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I would be interested in the history of that. Homeownership seems very American to me, but subsidizes not so much [1]. And books or links, that you can recommend?

[1] I'm aware there are many subsidizes in the US, for instance in agriculture. Still, it seems to be less than in Europe. There are subsidizes for homeownership in Germany but more people live in rented accommodation.




The biggest difference between the US and somewhere like Germany is the price of land. While land can be expensive in certain highly desireable places, it is possible to buy habitable land in the US for what is a derisory amount of money to a European - often less than $1,000 per acre. This drives the cost of home ownership down to levels that can be aspired to by many people. There is a lot of homebuilding as a result, which also keeps costs low.

In comparison, buildable land in a European village or small town can be $100,000/acre - not that you can find an acre to buy anyway. Even if you could afford the land, you would then have to find the same amount again to build the house - so it is much cheaper to rent.

Edit:

Sorry, you wanted a reference. This older story:

http://www.economist.com/node/13491933?story_ID=13491933

It captures some of the US pro-home-ownership arguments lower in the article.

Edit #2:

Yeah, there are places in Europe cheaper than Germany, but $700,000/acre does not surprise me. I should have added that construction standards are very different between Europe and the US which also accounts for the low cost of housing. In many (most?) parts of the US houses are made of simple timber frames and hence are simply and quickly erected - I have seen houses (the outer shell obviously) go up in as little as two days. In Europe a lot (most?) of housing is made of brick, a more laborious process.

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Your price for buildable land in Europe is way off. The average price for land that is ready to build on in germany is around 129€ ( http://www.destatis.de/jetspeed/portal/cms/Sites/destatis/In... ), resulting in about $700,000/acre. Towns are quite a bit more expensive.

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Ho-lee crap!

Around here, $10k/acre is considered expensive.

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Think you'd have to look at the term "buildable"... the US doesn't try very hard to prevent urban sprawl with it zoning rules. The EU, in comparison, may restrict zoning and in particular restrict the conversion of agricultural land into housing tracts.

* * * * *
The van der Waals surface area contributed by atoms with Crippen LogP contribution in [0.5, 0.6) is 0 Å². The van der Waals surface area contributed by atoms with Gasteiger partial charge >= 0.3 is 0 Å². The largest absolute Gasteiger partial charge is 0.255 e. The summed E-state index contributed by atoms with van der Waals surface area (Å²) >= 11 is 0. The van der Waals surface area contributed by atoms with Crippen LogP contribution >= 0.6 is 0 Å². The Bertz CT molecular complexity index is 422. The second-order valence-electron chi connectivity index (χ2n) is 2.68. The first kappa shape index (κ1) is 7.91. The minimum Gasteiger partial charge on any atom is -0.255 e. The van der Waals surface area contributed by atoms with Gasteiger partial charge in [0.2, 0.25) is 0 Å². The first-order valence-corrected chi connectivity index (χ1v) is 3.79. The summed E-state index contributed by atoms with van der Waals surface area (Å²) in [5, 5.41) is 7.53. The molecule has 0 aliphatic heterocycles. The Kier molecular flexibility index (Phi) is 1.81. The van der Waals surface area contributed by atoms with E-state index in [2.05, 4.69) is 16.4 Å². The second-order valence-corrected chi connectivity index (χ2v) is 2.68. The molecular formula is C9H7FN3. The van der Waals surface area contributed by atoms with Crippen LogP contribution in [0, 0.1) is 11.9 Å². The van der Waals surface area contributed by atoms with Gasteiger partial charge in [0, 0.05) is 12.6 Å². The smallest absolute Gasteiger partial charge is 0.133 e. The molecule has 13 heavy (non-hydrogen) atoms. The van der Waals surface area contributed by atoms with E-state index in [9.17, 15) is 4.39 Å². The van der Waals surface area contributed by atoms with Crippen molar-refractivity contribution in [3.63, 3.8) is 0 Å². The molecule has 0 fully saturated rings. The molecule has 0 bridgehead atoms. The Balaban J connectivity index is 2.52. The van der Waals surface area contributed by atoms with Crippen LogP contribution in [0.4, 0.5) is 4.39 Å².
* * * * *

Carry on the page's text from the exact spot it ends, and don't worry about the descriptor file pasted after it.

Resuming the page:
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An acre is ridiculously large for building a house on. 1/10th of an acre is what an average Belgian free-standing house is build on these days, in the Netherlands it's even smaller.

I'd jump at any chance to buy an acre of land zoned for residential construction for only 100k, even in the most 'rural' areas here ('rural' being relative, even very rural here is still suburban by US standards).

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The single biggest subsidy for homeownership in the US is the mortgage interest tax deduction, where you can deduct interest payments on the first $1,000,000 of debt on your first or second home.

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Yes, interest deduction is a big subsidy, but also roads, cars etc are highly subsidized. I'm on my BB so I can't provide good sources, but if you google subsidies of driving americans etc you will find a lot.

In Europe, they charge very high vehicle and gas tax to make up for the roads and keep people from driving. In the US we allow much less wealthy people to drive. Neither is correct, but we in the US highly subsidize commutes.

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IIRC The US Highway system is cash positive. It is true that the US gas-tax is much lower than just about anywhere else. The easiest way to lose the next election in the US is to propose raising the gas-tax.

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I imagine the homestead exemptions (terminology?) are a close second. Most places you get a property tax break on property you live in. Landlords, and therefor renters get to make up the difference.

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Agreed. Another one is Fannie Mae and Freddy Mac, which work together to stabilize the home mortgage market, resulting in lower mortgage interest rates than would otherwise be the case.

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